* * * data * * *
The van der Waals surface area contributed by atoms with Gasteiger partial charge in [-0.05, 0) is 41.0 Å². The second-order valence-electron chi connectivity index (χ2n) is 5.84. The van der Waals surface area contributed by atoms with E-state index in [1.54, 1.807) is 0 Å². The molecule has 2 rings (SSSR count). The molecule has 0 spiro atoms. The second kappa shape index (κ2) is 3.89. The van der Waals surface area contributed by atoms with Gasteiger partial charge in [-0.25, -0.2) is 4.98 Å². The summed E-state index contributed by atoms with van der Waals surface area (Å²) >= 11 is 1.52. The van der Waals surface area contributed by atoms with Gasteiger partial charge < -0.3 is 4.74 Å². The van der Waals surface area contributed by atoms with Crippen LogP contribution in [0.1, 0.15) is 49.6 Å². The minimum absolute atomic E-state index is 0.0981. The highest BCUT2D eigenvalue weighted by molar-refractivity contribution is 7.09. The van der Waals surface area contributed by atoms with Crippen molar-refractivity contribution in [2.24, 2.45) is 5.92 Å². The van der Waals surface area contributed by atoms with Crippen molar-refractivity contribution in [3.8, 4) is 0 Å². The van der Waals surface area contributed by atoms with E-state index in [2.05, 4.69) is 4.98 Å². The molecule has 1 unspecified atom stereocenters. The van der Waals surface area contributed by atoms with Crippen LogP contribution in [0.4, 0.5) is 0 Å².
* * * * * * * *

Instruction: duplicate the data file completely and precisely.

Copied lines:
The van der Waals surface area contributed by atoms with Gasteiger partial charge in [-0.05, 0) is 41.0 Å². The second-order valence-electron chi connectivity index (χ2n) is 5.84. The van der Waals surface area contributed by atoms with E-state index in [1.54, 1.807) is 0 Å². The molecule has 2 rings (SSSR count). The molecule has 0 spiro atoms. The second kappa shape index (κ2) is 3.89. The van der Waals surface area contributed by atoms with Gasteiger partial charge in [-0.25, -0.2) is 4.98 Å². The summed E-state index contributed by atoms with van der Waals surface area (Å²) >= 11 is 1.52. The van der Waals surface area contributed by atoms with Gasteiger partial charge < -0.3 is 4.74 Å². The van der Waals surface area contributed by atoms with Crippen LogP contribution in [0.1, 0.15) is 49.6 Å². The minimum absolute atomic E-state index is 0.0981. The highest BCUT2D eigenvalue weighted by molar-refractivity contribution is 7.09. The van der Waals surface area contributed by atoms with Crippen molar-refractivity contribution in [2.24, 2.45) is 5.92 Å². The van der Waals surface area contributed by atoms with Crippen molar-refractivity contribution in [3.8, 4) is 0 Å². The van der Waals surface area contributed by atoms with E-state index in [2.05, 4.69) is 4.98 Å². The molecule has 1 unspecified atom stereocenters. The van der Waals surface area contributed by atoms with Crippen LogP contribution in [0.4, 0.5) is 0 Å².